I the second I had to make this, I concluded that Emma would like to see out the rest of the day in her wedding dress more, than not falling to the ground. So with I stood, helpless as I watched Emma’s worst fear unfold in front of me.

I quickly helped her to her feet and hugged my bride. She started to tear up. With her back toward the sea of family and friends, she couldn’t see my hands. I looked over her shoulder at the first table of friends and with my hands behind Emma’s back I made the universal sign for applause. The room responded with gusto and Emma’s trip was met with a great cheer and much clapping. 

While Emma’s fear had actually produced a great big cheer. The same however could not be said for my speech.

Now I have to admit, my preparation for the speech on the big day wasn’t great. So when it occurred to me that I needed to give a speech I quickly borrowed a pen and a napkin and started scribing. The nerves did indeed return. In the best style of all groomsmen my new brother -in-law Stephen Melia did his best to ensure that my nerves were relaxed. “Just remember” he said and then referred to Emma’s tumble “you’ve already got Emma on her back”.

So I stood, and thanked everyone, we raised a toast to all the absent friends who were no longer with us, before I turned to address my new wife.

“Ever since seeing Emma walk down the aisle” I said, “I’ve been looking forward to getter her on her back, but never thought it would happen so soon.”

As I finished the sentence the entire room took a collective intake in breath, and silence befell.


Then a cackle of laughter appeared, first from somewhere on the top table and then it appeared to spread across the room.

After the speeches concluded I caught a few words with Scott Lewis, he told me “Chris, when you delivered that line, I was confused, I thought ‘that’s funny but I don’t know if I should laugh or not’”. Scott continued “But then I looked up, and I saw your new father in law laughing hard and I understood it was ok”.

11 years later, I’d happily acknowledge that a little extra preparation on my speech would definitely have helped. But I wouldn’t want to change a single thing about that day. It is a day filled with some of the best memories, and warmest sensations of friendship and love. It is still one of the most amazing days of my life and was the start of a huge adventure with the most amazing women in the world.

Hello Mince Pie Day

And tho it came to be that this day shall ever more be known as Mince Pie Day!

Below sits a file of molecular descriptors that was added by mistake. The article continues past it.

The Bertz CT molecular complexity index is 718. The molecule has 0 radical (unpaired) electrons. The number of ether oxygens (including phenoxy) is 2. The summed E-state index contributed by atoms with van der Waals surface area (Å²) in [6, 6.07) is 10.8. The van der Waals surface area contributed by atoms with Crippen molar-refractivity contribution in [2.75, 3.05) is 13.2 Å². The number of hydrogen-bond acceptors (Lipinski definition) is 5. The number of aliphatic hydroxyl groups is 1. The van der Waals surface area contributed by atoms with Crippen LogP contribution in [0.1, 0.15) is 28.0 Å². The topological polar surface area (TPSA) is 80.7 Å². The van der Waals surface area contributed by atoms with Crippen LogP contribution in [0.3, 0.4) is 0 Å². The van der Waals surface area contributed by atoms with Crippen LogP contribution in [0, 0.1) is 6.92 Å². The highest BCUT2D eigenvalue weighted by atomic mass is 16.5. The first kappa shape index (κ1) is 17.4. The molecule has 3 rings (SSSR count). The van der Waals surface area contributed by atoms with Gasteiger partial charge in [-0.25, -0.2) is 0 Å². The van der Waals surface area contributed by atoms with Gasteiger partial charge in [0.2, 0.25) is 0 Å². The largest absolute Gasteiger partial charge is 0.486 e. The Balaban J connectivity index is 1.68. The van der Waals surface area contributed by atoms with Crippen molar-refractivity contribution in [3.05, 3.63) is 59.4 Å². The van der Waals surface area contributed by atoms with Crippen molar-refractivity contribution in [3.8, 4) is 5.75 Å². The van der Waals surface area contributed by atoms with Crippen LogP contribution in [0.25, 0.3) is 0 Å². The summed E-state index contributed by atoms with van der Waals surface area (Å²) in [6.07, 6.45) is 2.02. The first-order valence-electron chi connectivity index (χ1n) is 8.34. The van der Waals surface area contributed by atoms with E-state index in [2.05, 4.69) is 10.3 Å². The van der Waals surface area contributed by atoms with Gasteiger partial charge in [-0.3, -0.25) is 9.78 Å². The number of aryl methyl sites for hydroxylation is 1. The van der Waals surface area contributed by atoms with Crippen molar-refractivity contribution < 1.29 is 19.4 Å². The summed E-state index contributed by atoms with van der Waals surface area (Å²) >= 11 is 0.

We all have foods we love and for me it is the humble mince pie. The smell of the mincemeat, the stickiness of the substance when it escapes the pastry and caramelises on the outside of the case are all reminders of the most awesome mince pies that my grandmother used to make. They evoke memories of Christmas past and time spent cooking with my Gran.

An abiding memory is the care pack of mince pies that my Grandmother sent to me when I was in my second year of university. A bloody great big box arrived, quite nicely battered by the Royal Mail, and inside where four dozen mince pies. I have to report that there were casualties, of the four dozen at least a dozen had succumbed to “transit torture”. But no matter; with pies these good even the crumbs were delicious! I safely stored then in the student kitchen.

Granny Scregg - The Most Awesome of Students

Now my grandmother was awesome, although she had never been to university herself she seemed to grasp the core essence of the experience. As I bit into my first pie I realised she’d laced it with enough scotch that it was making my mouth feel pickled. It made for the most awesome breakfast treat; screw the American beagle, or the French croissant this was the breakfast of champions; the great British mince pie! - with added fortitude by Granny Scregg.

Just as surely as the sticky insides of a good mince will leak out during the cooking process, news about my seasonal breakfast of alcoholic wonders got out.

The first I heard of this information leak was discovering that supplies of my carefully rationed mince pies had taken an unexpected hit; the box was half full. An inquisition was held and it was discovered that these pies had international appeal! - I knew my granny could cook, but these pies had made it onto the world stage! - Kingsley my Nigerian flat made admitted to enjoying them to.

In the spirit of full international cooperation I did the only logical thing I could, I hid them in my bedroom.

Unfortunately the close proximity of the mince pies to my bed resulted in my careful rationing going out the window and the remaining mince pies lasting just days rather than the projected two weeks.

Do It For the Love of the Pie... Man...

In that particular year, spurred I think by the student competition for the alcoholic mince pies my overall mince pie consumption shot through the roof. After gaining at least 1 stone (14 pounds or roughly 7kg) in weight that Christmas alone I decided that I'd better save the tasty yet modest mince pie for just the Christmas season.  From here Mice Pie Day was born. I embarked on a Mince Pie Fast which lasts from the 1st of January right through the year until Mince Pie Day - the 1st of December. Today I'll be enjoying the my first Mince Pie of 2015... and the challenge every year is to find (or make) pies that can pickle your mouth like Granny Scregg's did.

Predict that my twitter feed will feature at least one Mice Pie this lunch time.

Giving a little back

From the initial diagnosis of Matthew's infantile spasms right through to providing support for his eye rolls post discharge the guys at Temple Street Children's Hospital have been amazing. The time has come were we can now give a little something back, and perhaps help other children and their families that are suffering from neurological conditions.

It's happened at least three times since discharge, but Mattie had had the odd eye role. At first we thought he was just messing with us, or perhaps we'd imagined it, and actually he was just playing. However I caught the second one on camera.